People are mashing up foods right and left, like the croissant donut or the brownie tart. It's great if it works.
But the pizza burger isn't a new thing. Not at all.
When I was a teen, I'd go to a local mall with a girlfriend to do back-to-school shopping. Or any shopping, really. And in the corner of the mall - and let's be clear here - it was so long ago that it wasn't really a mall. It was a shopping plaza.
But I digress.
In the corner of the mall, there was a restaurant. And whenever we went to the mall, we treated ourselves by going to the restaurant. And for all the times over all the years that we went to that restaurant, I don't think I ever ordered anything except the pizza burger.
Basically, it was a burger topped with a pizza-like sauce with melted white cheese on top. It really wasn't a stellar sandwich. Barely even good. But it was the first fusion food I'd ever eaten. A burger that's like a pizza! Woah.
With this burger, I went one step further ... the burger itself is a common pizza ingredient - Italian sausage. Yup, it's a sausage burger filled with ingredients you'd find on a pizza - cheese, of course, and I chose provolone - and then mushrooms, onions, and green pepper. To give it a good punch of tomato flavor without being super-wet and sloppy, I used tomato paste.
It's a little messy, but it's really good.
This post originally included information about how to season a cast iron pan, but it made this post waaaay too long. I moved that information here.
1 tablespoon olive oil
1 large green pepper, cored, seeded, medium dice
1 large onion, medium dice
1/2 pound mushrooms, sliced or roughly chopped
1 tablespoon Penzey's Pizza Seasoning*
1 12-ounce can tomato paste
Salt, to taste
2 pounds bulk Italian sausage**
To make the filling:
Heat the olive oil in a large skillet. Add the onion, green pepper, mushrooms, and pizza seasoning. Cook, stirring as needed, until the vegetables soften and lose their moisture, then continue cooking until the moisture is mostly gone and you have an almost-dry pan.
Add the tomato paste and stir to combine. Cook for another minute or two, then taste. Add more seasoning or salt, as desired.
Set aside until you need it. You can make this ahead of time, if you like, and refrigerate it until you need it. But if you fill your burger with a cold filling, it's going to take longer for the burger to cook all the way through and for that cheese to melt. Not a big problem, but keep in in mind, Or, heat the filling just a little before you stuff.
With the vegetables I used, this made about a quart of filling - your amount could be different, depending on how big your vegetables are.
This was waaaaaaaay more filling than I needed for the burgers I made, but it's a perfect topping for personal pizzas and English Muffin pizzas. You could also use it as a topping for regular burgers. Or just make a LOT more Italian sausage burgers.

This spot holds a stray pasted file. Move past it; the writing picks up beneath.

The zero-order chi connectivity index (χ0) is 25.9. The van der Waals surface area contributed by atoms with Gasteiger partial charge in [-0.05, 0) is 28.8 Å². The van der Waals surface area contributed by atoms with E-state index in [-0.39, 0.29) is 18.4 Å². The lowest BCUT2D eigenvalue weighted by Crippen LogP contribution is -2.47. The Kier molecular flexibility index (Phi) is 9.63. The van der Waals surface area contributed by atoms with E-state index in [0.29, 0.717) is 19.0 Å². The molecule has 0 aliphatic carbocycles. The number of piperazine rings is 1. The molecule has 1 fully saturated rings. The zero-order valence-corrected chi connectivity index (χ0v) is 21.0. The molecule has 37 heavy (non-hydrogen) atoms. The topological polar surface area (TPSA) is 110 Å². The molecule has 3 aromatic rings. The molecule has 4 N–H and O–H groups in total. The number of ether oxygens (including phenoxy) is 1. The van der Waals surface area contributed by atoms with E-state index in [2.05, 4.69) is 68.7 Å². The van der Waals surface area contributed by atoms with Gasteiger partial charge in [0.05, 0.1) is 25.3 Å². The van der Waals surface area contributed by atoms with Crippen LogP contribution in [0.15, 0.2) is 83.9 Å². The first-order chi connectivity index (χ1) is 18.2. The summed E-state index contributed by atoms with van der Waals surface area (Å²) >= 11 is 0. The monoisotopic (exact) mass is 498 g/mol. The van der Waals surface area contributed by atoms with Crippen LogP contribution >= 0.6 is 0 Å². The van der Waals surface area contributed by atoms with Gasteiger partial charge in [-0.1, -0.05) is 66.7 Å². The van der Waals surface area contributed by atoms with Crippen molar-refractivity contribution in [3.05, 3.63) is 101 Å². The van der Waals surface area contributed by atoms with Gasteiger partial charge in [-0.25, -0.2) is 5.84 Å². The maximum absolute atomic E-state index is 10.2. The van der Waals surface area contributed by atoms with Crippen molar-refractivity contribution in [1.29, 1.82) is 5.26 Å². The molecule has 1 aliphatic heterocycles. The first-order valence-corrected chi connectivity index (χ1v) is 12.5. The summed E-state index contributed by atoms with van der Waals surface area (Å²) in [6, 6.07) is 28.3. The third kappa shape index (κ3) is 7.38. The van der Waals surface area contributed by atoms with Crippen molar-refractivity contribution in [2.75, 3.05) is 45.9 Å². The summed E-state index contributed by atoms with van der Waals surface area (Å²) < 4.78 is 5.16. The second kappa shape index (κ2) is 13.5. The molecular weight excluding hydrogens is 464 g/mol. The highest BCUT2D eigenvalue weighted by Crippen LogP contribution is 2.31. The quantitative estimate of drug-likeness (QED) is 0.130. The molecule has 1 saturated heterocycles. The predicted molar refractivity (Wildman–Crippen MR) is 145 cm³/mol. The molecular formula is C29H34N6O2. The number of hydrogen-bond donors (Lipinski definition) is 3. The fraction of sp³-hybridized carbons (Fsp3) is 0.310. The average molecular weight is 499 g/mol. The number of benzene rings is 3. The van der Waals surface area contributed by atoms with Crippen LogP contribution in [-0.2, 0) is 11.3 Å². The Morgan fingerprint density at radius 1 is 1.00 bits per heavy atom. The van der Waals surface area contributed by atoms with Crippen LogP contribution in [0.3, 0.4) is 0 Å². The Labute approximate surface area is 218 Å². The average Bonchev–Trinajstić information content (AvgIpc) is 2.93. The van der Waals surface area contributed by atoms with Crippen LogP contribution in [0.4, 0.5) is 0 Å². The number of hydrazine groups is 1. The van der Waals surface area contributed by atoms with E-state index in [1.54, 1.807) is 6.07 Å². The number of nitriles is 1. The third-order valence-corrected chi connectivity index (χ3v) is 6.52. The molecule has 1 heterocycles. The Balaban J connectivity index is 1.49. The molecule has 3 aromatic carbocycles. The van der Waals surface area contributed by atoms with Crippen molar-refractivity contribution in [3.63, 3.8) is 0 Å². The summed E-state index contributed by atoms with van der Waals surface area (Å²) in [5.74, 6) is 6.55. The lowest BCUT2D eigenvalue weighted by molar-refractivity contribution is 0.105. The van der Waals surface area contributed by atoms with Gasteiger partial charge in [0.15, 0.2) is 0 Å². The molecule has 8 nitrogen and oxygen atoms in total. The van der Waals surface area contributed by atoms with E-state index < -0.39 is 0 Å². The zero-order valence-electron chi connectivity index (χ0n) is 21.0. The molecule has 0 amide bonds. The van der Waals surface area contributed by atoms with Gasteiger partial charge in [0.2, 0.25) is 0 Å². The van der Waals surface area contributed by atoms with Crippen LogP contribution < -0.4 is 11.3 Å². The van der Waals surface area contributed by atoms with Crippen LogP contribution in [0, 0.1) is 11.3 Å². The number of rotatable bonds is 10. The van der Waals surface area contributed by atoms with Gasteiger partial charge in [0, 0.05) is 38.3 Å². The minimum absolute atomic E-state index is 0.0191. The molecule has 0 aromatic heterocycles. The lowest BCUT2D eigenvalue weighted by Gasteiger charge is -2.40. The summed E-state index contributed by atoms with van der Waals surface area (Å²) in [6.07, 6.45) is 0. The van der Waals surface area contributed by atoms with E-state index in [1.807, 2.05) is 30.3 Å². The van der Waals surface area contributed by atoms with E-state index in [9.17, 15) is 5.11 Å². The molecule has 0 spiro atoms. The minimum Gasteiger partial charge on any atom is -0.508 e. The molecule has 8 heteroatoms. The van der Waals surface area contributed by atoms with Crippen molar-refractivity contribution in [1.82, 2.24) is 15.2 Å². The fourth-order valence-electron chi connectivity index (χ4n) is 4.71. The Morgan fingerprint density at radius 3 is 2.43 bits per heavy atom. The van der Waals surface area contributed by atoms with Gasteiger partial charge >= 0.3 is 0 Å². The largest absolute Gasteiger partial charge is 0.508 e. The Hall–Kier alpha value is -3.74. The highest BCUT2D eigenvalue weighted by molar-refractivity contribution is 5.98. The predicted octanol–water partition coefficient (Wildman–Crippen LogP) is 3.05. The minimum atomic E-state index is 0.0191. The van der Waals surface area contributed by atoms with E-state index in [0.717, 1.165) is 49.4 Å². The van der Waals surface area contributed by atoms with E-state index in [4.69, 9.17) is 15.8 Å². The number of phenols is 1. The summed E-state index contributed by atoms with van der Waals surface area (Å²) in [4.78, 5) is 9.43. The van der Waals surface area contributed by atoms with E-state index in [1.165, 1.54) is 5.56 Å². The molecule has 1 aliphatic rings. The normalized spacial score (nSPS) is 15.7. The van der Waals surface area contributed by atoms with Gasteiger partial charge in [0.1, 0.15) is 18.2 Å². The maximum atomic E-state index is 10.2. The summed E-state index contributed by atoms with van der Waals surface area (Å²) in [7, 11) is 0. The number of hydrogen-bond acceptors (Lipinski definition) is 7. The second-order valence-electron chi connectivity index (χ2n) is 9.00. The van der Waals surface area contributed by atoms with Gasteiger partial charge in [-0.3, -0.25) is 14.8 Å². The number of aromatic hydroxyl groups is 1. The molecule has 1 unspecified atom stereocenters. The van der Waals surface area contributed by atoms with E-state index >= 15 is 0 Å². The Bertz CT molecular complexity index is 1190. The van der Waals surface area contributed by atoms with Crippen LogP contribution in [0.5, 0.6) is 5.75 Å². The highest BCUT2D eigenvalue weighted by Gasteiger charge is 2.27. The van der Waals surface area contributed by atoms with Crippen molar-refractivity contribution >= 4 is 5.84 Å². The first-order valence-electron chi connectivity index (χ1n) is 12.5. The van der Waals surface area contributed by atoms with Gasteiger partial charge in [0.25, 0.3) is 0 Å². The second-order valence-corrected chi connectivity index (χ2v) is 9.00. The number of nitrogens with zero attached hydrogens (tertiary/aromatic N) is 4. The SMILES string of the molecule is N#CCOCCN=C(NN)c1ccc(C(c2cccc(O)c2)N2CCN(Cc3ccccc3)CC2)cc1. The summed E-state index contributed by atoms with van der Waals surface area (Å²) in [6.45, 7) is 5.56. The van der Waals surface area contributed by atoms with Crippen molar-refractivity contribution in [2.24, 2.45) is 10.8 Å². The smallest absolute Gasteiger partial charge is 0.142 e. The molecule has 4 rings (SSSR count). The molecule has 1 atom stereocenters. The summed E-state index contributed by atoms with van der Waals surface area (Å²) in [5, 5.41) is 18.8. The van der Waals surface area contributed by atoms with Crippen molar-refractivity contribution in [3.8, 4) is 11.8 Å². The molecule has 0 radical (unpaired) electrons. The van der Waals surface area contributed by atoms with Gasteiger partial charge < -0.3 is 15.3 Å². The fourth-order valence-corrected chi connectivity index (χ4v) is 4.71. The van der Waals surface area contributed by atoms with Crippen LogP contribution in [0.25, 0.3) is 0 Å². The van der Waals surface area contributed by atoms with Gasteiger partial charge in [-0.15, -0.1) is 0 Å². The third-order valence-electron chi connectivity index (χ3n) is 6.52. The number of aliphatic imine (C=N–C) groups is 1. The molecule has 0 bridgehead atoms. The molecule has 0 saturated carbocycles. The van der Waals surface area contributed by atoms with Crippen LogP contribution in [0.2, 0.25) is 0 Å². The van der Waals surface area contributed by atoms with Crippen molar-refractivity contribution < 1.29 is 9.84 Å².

To make the burgers:
Divide the two pounds of sausage meat into four half-pound(ish) portions. you don't need to be exact, but try to get them to look about the same size. We'll be making half-pound burgers. Yes, they're big.
Take about 1/3 of one of those portions and form it into a flat patty using a burger press (you can also do this all by hand. Set that aside. That will be the top of the burger. Take the other 2/3rds of the portion and put that in the burger press. You want a little more meat here, because you're making the bottom of the burger, and the sides of the burger.
Flatten it like you did with the first piece, then use the other side of the pusher to create a well in the meat.
|We're gonna fill that well with pizza-y goodness....|
Imagine this filling right in the center of that meat inside the burger stuffer tool, filling it to just about the top of the well. You don't want to overfill, but you can be generous.
|Here's the filling. But see how DARK my grill pan is?|
Try to keep the fillings away from the sides of the meat - you want to get a decent seal all the way around.
Put the top patty on top of the filling, then press the edges down around the outside to start to seal that edge. Remove the patty from the press and make sure the edge is completely sealed. You still might end up with a blowout or maybe a few little dribbles of cheese, but you don't want this separating into two patties. The goal is to have the filling enclosed completely. Mostly.
Heat your grill pan (or you can do this outdoors on a grill) on medium heat and brush it with a little bit of oil. When it's hot, add the burger. If you're not using a cast iron grill pan, you might need to turn up the heat a bit higher. You'll get a great sear on medium with a cast iron pan, whereas you might need to crank up to high for a stainless pan.
|Burger in a grill pan. How much better can it be?|
Your best bet is to measure the temperature with a thermometer to make sure you're not serving undercooked pork sausage.
|Look at it sizzling in that hot pan!|
Or, slice it to serve so no one accidentally bites into molten cheese.
*I don't usually use a lot of spice blends, but I got the Penzey's Pizza Seasoning as a free sample and I have to say that I really like the "tastes like pizza" flavor it imparts. If you don't have it, you can use any Italian blend you have.
The major flavor components in the seasoning are fennel, oregano, basil, garlic and a few types of pepper. And salt. So, if you want something similar, use 1 teaspoon dry oregano, 1 teaspoon dry basil, 1/2 teaspoon ground fennel, 1/4 teaspoon garlic powder, a few grinds of black pepper, and a pinch of cayenne or crushed red pepper flakes. You'll need a little more salt than if you didn't use a seasoning mix.
** If you can't find bulk (unstuffed) Italian sausage, you can buy regular sausage and remove it from its casing.